Greenwood tour looks at abolitionist, slaves
The Friends of the Birmingham Museum will host their annual tour of Birmingham's Greenwood Cemetery on Saturday, September 18, at 1 p.m., where highlights will include newly-discovered information about some of Birmingham's pioneers buried there, including a formerly enslaved couple who settled in Birmingham in the 19th century, and a local abolitionist who worked in the background in the 1830s, 1840s and 1850s to help enslaved African Americans get to Michigan and to final safety in Canada.
The tour of Greenwood Cemetery will include explanations of the important role of the founding families of Birmingham, as well as several stories about early residents in unmarked graves, including George and Eliza Taylor, formerly enslaved people who settled in Birmingham in the late 19th century. George’s harrowing story of flight from a Kentucky plantation and the difficult trek along the Underground Railroad to Oakland County has recently been found, and will be shared with attendees for the first time.
Also to be included is the identity of a local abolitionist who worked in the background in the 1830s, 1840s, and 1850s to help enslaved African Americans get to Michigan and to final safety in Canada. According to the Birmingham Museum, the Birmingham anti-slavery activist is buried in Greenwood Cemetery, and is one of the better-known pioneer settlers.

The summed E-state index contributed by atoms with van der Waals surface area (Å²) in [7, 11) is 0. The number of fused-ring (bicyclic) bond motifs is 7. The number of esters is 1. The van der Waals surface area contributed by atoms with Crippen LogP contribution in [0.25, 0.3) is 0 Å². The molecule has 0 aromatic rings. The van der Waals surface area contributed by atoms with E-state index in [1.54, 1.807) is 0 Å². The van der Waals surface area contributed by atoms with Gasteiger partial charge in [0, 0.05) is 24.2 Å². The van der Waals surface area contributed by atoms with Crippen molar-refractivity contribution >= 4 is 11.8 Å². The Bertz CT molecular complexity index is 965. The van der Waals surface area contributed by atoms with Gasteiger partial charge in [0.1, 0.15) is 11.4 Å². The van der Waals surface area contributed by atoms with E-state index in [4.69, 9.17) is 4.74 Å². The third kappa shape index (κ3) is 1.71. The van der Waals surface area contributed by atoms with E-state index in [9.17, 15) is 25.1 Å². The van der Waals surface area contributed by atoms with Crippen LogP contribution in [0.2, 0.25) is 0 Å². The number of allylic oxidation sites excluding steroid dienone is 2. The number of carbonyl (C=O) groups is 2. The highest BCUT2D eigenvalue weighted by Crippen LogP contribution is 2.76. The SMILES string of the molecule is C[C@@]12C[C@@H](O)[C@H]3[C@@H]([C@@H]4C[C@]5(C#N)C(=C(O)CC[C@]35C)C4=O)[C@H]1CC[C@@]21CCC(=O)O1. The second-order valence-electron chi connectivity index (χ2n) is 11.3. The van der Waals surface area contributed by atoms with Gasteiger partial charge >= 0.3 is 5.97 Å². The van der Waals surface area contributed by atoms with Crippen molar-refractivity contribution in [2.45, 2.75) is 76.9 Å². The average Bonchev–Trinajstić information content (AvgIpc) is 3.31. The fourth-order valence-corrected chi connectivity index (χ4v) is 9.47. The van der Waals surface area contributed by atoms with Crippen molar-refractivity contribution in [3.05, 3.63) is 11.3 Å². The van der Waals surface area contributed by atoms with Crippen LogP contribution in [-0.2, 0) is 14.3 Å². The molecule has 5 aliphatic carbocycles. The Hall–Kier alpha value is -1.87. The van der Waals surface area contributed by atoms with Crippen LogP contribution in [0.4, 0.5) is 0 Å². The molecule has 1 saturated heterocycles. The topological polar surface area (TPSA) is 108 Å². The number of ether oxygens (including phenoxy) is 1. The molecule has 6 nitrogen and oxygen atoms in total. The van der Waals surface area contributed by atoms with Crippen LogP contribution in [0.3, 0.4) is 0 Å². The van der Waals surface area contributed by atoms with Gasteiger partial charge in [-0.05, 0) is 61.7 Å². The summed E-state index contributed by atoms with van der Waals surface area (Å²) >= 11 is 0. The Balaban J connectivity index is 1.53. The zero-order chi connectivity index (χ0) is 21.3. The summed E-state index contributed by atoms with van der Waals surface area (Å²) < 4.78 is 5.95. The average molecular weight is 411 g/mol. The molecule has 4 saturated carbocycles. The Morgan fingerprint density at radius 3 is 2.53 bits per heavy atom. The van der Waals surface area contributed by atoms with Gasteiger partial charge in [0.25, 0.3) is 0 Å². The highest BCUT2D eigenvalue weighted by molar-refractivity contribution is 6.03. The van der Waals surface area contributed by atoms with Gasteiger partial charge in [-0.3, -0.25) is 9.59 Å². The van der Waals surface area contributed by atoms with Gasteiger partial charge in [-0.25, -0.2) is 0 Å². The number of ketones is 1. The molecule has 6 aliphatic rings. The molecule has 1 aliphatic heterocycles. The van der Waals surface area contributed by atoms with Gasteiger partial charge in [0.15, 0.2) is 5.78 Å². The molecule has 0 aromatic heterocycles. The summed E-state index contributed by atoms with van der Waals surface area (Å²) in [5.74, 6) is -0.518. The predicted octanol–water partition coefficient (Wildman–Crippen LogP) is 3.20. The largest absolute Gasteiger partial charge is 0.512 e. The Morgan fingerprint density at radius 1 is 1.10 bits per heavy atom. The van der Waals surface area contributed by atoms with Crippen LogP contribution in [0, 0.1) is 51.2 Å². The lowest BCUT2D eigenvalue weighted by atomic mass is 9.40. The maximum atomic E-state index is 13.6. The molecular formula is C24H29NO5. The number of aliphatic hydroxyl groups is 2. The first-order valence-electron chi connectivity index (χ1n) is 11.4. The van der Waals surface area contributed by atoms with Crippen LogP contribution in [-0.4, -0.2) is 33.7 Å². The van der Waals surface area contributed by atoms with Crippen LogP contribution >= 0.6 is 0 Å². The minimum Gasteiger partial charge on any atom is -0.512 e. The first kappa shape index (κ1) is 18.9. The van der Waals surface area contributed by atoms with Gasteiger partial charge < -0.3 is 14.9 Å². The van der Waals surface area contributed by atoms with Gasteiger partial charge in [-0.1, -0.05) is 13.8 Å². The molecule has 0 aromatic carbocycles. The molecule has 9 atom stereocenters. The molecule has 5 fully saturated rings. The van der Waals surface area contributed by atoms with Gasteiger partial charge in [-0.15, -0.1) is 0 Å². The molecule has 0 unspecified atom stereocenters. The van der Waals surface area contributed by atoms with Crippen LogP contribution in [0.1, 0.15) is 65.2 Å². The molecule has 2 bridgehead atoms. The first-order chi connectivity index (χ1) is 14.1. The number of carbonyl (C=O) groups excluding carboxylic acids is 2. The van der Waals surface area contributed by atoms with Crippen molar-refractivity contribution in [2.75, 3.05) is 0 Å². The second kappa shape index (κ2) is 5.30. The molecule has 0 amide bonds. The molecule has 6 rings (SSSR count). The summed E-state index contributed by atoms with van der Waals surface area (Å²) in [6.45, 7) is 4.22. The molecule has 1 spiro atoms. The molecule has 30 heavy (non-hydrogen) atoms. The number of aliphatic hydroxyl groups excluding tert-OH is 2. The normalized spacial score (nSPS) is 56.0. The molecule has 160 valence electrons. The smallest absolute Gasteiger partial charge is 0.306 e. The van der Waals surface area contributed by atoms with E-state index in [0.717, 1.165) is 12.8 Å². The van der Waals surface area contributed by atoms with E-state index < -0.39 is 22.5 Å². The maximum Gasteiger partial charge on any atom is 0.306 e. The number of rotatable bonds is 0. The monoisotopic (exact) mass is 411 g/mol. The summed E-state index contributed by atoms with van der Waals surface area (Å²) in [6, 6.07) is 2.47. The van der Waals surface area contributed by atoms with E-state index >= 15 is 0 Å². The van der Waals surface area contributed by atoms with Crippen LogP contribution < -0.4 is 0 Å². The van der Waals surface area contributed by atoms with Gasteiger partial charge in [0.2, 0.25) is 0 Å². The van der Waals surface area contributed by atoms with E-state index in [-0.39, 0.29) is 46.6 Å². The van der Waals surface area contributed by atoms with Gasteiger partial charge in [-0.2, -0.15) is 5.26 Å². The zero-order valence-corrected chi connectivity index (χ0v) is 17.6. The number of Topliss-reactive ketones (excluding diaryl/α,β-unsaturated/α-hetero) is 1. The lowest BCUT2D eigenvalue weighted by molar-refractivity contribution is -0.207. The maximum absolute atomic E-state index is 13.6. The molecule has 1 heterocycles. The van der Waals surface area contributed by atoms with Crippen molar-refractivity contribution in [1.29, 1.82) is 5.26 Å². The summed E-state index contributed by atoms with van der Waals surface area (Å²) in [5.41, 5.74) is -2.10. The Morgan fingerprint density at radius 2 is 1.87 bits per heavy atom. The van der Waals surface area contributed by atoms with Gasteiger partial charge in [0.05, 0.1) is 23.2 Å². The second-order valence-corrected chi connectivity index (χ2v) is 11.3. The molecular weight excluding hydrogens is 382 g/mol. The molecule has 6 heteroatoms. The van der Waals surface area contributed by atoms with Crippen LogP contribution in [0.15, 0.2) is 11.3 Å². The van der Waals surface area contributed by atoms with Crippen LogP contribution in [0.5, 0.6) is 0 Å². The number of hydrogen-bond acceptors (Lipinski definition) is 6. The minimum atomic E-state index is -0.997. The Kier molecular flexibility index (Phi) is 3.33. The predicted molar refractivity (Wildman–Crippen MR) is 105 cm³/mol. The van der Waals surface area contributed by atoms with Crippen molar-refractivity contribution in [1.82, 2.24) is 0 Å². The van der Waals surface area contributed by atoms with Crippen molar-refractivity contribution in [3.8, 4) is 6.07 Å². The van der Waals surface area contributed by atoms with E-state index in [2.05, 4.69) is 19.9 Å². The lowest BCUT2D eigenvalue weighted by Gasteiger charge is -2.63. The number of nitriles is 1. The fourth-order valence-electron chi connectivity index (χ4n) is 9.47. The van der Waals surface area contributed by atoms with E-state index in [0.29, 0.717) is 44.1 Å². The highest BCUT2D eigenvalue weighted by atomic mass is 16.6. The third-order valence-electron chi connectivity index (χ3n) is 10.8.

“But, you’ll have to take the tour to find out who he is,” said museum staff member Donna Casaceli, who combed through old records and newspapers following his trail. “At the time, it wasn’t very safe for abolitionists to advertise what they were doing, so it took some extra digging to establish how central his role really was. And then after the Civil War, that information kind of faded away, so we didn’t know about this part of his history.”
Casaceli, who also specializes in period costume, will be portraying another important pioneer settler on the tour, Olive Prindle Hamilton. Although usually referenced as the wife of pioneer John Hamilton, it recently came to light that Prindle was actually part of a sisterly triad who came to Birmingham together, each married to a different settler. “That puts a different spin on things,” said Casaceli, “because it allows us to focus on the women’s perspective and family support system.”
Prindle sisters Sarah and Margaret migrated here with husbands and brothers Daniel and John West Hunter. “Olive, however, came here young, and unfortunately died young,” Casaceli points out that she “has one of the most poignant inscriptions of the entire cemetery” on her marker.
Tickets for the docent-led cemetery tour are $10 per person at the east gate on Oak Street, $5 for students, or $20 for a family of four, rain or shine; pre-registration not required. Tour proceeds support the Birmingham Museum and special projects and research by the Friends of the Birmingham Museum.
Greenwood Cemetery is located on Oak between Greenwood and Lakeview Streets in Birmingham. There is no parking in the cemetery during the tour.